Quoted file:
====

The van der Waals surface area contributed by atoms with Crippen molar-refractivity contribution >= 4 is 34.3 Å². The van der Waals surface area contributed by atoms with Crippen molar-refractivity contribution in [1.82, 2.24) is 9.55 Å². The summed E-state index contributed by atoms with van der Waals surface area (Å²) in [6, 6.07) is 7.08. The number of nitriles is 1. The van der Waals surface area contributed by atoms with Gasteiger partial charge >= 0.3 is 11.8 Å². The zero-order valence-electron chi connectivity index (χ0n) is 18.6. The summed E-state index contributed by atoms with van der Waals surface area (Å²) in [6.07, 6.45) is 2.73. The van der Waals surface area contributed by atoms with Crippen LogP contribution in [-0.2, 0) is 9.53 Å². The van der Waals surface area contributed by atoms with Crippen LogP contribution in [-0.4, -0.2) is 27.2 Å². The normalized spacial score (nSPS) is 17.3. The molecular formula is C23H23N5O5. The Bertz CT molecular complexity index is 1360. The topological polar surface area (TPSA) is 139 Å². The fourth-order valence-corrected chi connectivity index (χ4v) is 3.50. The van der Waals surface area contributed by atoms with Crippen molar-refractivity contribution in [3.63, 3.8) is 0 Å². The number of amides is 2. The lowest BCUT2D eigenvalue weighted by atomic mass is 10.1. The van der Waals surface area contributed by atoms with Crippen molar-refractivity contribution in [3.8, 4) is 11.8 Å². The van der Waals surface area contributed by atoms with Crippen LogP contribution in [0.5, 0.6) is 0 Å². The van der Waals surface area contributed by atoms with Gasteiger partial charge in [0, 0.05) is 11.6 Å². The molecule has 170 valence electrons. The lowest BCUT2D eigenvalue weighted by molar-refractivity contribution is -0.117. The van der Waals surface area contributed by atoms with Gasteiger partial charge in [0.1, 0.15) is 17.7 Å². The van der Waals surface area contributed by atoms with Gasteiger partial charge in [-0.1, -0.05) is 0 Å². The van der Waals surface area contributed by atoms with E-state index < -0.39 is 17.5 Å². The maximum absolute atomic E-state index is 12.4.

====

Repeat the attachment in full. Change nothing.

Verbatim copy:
The van der Waals surface area contributed by atoms with Crippen molar-refractivity contribution >= 4 is 34.3 Å². The van der Waals surface area contributed by atoms with Crippen molar-refractivity contribution in [1.82, 2.24) is 9.55 Å². The summed E-state index contributed by atoms with van der Waals surface area (Å²) in [6, 6.07) is 7.08. The number of nitriles is 1. The van der Waals surface area contributed by atoms with Gasteiger partial charge >= 0.3 is 11.8 Å². The zero-order valence-electron chi connectivity index (χ0n) is 18.6. The summed E-state index contributed by atoms with van der Waals surface area (Å²) in [6.07, 6.45) is 2.73. The van der Waals surface area contributed by atoms with Crippen LogP contribution in [-0.2, 0) is 9.53 Å². The van der Waals surface area contributed by atoms with Crippen LogP contribution in [-0.4, -0.2) is 27.2 Å². The normalized spacial score (nSPS) is 17.3. The molecular formula is C23H23N5O5. The Bertz CT molecular complexity index is 1360. The topological polar surface area (TPSA) is 139 Å². The fourth-order valence-corrected chi connectivity index (χ4v) is 3.50. The van der Waals surface area contributed by atoms with Crippen molar-refractivity contribution in [3.63, 3.8) is 0 Å². The number of amides is 2. The lowest BCUT2D eigenvalue weighted by atomic mass is 10.1. The van der Waals surface area contributed by atoms with Crippen molar-refractivity contribution in [3.8, 4) is 11.8 Å². The van der Waals surface area contributed by atoms with Crippen LogP contribution in [0.5, 0.6) is 0 Å². The van der Waals surface area contributed by atoms with Gasteiger partial charge in [0, 0.05) is 11.6 Å². The molecule has 170 valence electrons. The lowest BCUT2D eigenvalue weighted by molar-refractivity contribution is -0.117. The van der Waals surface area contributed by atoms with Gasteiger partial charge in [0.1, 0.15) is 17.7 Å². The van der Waals surface area contributed by atoms with Gasteiger partial charge in [-0.1, -0.05) is 0 Å². The van der Waals surface area contributed by atoms with E-state index < -0.39 is 17.5 Å². The maximum absolute atomic E-state index is 12.4.